Thursday, February 26, 2009

Extreme Weather Events

I took Tim Jones’ first book of short stories, Extreme Weather Events, into hospital with me this week. His comment, before I went, was: EWE [is] a darker book, overall, than Transported [his second book], so it may not be ideal cheering-up fare if that is what you're looking for next week ... but that's up to you, of course. Well, EWE is certainly fairly dark in spots: Lizard, for instance, is plain horrible, in my reading of it, but it’s the darkest by a long way.
Some of the themes in this selection are similar to Tim’s second book: the apocalyptic destruction of the earth, climate change and the curious desire of people to worship in cultic groups where somehow morality is switched off.
Consequently, apart from the vile worshippers in Lizard, we have a bunch of them causing havoc in Temple in the Matrix, a sci-fi story with certain links to the film, The Matrix, and a vibrant language that’s sometimes unusual but never unreadable.
Maria and the Tree, the first story, takes place after some disaster has occurred in the world, and in spite of its gloomy tone, has a hopeful ending. Equally in the next story, Wintering Over, we know that there’s probably been a major nuclear disaster, but it’s only the background to the story of three scientists marking time in the Antarctic, rather than the main point.
In Tour Party some fairly large-scale disaster has happened, but we’re not party to the details.
These three stories lean to the pessimistic side of Jones’ writing, but, like many of his other stories, there’s a curious playful satire running across the surface. It’s not quite like the wit and humour of the second book (which was what encouraged me to read it), but it’s there.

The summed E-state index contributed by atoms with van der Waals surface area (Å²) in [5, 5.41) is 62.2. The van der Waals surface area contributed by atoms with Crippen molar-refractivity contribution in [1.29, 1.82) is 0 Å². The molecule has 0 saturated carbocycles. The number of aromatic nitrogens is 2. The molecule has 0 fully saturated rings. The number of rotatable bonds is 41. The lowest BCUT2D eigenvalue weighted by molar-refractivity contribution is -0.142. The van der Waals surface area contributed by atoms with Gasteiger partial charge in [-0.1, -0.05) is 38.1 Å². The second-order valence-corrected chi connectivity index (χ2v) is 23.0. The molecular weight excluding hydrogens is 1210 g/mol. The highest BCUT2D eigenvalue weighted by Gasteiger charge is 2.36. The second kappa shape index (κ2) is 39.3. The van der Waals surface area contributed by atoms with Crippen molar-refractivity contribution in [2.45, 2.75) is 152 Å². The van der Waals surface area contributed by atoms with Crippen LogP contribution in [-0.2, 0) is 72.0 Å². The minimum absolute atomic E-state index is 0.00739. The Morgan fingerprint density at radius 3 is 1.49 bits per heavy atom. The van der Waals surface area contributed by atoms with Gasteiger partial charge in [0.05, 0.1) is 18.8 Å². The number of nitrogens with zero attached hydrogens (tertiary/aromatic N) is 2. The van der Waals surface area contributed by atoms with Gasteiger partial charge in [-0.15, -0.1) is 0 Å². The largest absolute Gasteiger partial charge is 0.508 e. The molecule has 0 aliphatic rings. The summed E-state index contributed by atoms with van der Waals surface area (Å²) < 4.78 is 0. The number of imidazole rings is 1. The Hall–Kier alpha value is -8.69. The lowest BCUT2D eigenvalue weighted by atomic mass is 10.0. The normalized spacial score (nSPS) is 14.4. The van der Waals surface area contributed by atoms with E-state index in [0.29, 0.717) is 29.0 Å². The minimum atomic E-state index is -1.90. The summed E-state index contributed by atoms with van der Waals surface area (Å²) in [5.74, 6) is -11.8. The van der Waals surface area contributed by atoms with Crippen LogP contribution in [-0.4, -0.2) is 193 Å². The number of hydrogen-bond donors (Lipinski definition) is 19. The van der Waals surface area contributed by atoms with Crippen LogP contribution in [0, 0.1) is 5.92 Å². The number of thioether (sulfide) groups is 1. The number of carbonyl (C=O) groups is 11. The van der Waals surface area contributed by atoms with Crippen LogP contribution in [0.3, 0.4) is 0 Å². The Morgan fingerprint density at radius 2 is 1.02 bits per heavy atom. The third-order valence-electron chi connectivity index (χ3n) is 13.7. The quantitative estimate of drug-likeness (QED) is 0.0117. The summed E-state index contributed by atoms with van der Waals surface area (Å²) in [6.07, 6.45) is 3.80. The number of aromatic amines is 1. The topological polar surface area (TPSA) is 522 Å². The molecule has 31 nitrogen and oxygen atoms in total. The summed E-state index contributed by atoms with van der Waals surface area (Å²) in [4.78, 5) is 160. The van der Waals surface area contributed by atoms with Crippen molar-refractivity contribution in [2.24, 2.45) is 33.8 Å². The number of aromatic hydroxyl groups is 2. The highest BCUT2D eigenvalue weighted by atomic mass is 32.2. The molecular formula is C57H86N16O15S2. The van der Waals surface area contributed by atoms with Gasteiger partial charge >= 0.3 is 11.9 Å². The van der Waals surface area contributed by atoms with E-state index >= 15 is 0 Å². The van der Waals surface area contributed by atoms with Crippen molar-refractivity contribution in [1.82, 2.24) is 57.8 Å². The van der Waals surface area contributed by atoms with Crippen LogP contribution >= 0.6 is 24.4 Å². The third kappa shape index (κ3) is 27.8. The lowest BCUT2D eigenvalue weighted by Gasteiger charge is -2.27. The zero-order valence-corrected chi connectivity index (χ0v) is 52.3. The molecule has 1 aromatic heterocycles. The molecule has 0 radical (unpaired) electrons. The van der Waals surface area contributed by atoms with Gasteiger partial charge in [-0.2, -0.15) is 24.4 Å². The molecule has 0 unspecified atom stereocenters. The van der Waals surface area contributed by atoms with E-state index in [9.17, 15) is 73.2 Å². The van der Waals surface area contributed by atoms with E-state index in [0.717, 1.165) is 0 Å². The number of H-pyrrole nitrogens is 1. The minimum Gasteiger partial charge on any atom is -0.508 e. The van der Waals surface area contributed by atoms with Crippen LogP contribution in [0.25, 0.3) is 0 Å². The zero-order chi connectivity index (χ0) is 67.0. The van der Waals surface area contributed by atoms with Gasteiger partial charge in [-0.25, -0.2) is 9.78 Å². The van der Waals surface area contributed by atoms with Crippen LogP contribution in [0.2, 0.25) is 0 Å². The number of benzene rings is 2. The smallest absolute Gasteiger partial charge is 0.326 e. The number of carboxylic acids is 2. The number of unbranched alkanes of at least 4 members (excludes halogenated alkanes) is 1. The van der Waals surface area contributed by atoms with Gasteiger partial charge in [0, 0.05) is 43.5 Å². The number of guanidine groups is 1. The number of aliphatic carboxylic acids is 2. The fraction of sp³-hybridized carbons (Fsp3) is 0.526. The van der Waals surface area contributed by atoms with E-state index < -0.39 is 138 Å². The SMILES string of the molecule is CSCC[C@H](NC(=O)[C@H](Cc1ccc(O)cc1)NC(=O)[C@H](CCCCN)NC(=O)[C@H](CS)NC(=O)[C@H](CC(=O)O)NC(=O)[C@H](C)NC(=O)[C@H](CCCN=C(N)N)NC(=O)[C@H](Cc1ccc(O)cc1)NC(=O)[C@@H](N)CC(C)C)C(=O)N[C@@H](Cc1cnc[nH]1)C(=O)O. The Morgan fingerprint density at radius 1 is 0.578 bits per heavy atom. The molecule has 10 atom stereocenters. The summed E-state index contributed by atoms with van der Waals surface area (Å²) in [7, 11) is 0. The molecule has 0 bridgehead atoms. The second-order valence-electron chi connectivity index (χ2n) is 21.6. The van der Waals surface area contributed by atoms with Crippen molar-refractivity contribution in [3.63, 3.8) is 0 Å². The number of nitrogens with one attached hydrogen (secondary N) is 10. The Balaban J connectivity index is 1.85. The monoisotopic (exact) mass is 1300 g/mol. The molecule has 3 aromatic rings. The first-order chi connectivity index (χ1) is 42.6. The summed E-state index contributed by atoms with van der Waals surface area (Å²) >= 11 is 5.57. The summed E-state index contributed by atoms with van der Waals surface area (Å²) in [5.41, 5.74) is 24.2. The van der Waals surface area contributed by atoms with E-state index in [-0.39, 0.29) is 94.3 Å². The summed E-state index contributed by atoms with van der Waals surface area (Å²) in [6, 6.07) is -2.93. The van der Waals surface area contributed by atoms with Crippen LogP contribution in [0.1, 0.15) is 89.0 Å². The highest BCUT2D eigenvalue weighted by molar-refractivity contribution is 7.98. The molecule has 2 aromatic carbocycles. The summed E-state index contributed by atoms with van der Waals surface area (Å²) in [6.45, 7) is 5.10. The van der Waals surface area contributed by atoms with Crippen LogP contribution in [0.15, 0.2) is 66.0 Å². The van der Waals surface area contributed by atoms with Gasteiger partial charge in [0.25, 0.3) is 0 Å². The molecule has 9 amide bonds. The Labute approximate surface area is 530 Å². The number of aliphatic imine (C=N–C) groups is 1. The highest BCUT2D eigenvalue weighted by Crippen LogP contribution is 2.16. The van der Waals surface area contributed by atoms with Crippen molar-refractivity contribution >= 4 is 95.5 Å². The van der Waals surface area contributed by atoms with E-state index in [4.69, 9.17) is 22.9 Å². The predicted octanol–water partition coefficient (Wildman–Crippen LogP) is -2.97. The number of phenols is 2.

The three short short stories, The New Land, The Kiwi Contingent, and The Pole, contain that delightful playing with a quirky idea that is Jones at his best, and The Man Who Loved Maps, quite apart from being set in my home town of Dunedin, is a warm-hearted story about a man who becomes the maps he so loves.
In another story, My Friend the Volcano, the female vulcanologist becomes one with Mt Taranaki via a bio-chip in her head. This story is told by a male narrator who falls in love with the girl, and who turns out to be surprisingly supportive of her rather odd approach to scientific study.
Black Box, the story of a kind of picture into the past that appears in the middle of Wellington one day (Wellington comes off rather badly in Tim’s world) ended a bit abruptly for me. I’d like to have explored further with the anonymous student who manages to break into the box, and discover what’s beyond its borders.
And finally, there’s Flensing, a very strange story about an abandoned fishing village and a church full of ghosts – and a family - father, mother and son - in which Oedipus might feel at home. There’s no doubt Jones has an imagination that hives off into peculiar corners. I can’t say I much liked this story (but then I’d just had an operation!), but it certainly sticks in the mind.
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